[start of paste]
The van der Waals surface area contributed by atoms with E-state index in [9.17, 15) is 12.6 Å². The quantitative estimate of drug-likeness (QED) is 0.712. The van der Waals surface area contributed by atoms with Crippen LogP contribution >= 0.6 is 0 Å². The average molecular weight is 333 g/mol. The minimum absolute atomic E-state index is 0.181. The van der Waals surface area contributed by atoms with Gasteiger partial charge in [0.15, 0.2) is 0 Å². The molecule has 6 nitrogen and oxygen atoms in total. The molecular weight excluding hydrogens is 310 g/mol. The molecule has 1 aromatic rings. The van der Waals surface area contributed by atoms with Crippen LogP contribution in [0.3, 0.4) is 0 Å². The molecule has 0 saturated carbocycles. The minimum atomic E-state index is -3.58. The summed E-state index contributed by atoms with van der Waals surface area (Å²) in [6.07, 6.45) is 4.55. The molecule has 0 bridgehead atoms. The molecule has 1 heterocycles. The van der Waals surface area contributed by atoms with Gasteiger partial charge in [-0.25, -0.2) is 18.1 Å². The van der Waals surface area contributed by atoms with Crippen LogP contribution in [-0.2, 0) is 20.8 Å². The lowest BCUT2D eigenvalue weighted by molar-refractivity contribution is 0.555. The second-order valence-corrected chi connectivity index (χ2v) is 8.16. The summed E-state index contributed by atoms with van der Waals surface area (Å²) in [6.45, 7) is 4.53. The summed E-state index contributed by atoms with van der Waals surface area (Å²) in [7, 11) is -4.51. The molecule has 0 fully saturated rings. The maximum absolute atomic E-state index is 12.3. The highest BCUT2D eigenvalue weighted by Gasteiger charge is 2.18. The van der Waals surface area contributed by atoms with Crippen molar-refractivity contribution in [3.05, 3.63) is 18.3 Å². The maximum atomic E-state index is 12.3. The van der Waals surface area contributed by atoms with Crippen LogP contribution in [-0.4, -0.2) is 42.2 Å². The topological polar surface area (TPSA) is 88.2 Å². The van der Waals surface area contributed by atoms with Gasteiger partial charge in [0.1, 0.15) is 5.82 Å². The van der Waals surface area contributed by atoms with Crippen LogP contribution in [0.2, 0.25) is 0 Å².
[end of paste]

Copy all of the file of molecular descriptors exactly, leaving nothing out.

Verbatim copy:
The van der Waals surface area contributed by atoms with E-state index in [9.17, 15) is 12.6 Å². The quantitative estimate of drug-likeness (QED) is 0.712. The van der Waals surface area contributed by atoms with Crippen LogP contribution >= 0.6 is 0 Å². The average molecular weight is 333 g/mol. The minimum absolute atomic E-state index is 0.181. The van der Waals surface area contributed by atoms with Gasteiger partial charge in [0.15, 0.2) is 0 Å². The molecule has 6 nitrogen and oxygen atoms in total. The molecular weight excluding hydrogens is 310 g/mol. The molecule has 1 aromatic rings. The van der Waals surface area contributed by atoms with Crippen LogP contribution in [0.3, 0.4) is 0 Å². The molecule has 0 saturated carbocycles. The minimum atomic E-state index is -3.58. The summed E-state index contributed by atoms with van der Waals surface area (Å²) in [6.07, 6.45) is 4.55. The molecule has 0 bridgehead atoms. The molecule has 1 heterocycles. The van der Waals surface area contributed by atoms with Gasteiger partial charge in [-0.25, -0.2) is 18.1 Å². The van der Waals surface area contributed by atoms with Crippen LogP contribution in [-0.2, 0) is 20.8 Å². The lowest BCUT2D eigenvalue weighted by molar-refractivity contribution is 0.555. The second-order valence-corrected chi connectivity index (χ2v) is 8.16. The summed E-state index contributed by atoms with van der Waals surface area (Å²) in [6.45, 7) is 4.53. The summed E-state index contributed by atoms with van der Waals surface area (Å²) in [7, 11) is -4.51. The molecule has 0 fully saturated rings. The maximum absolute atomic E-state index is 12.3. The highest BCUT2D eigenvalue weighted by Gasteiger charge is 2.18. The van der Waals surface area contributed by atoms with Crippen molar-refractivity contribution in [3.05, 3.63) is 18.3 Å². The maximum atomic E-state index is 12.3. The van der Waals surface area contributed by atoms with Crippen LogP contribution in [-0.4, -0.2) is 42.2 Å². The topological polar surface area (TPSA) is 88.2 Å². The van der Waals surface area contributed by atoms with Gasteiger partial charge in [0.1, 0.15) is 5.82 Å². The van der Waals surface area contributed by atoms with Crippen LogP contribution in [0.2, 0.25) is 0 Å².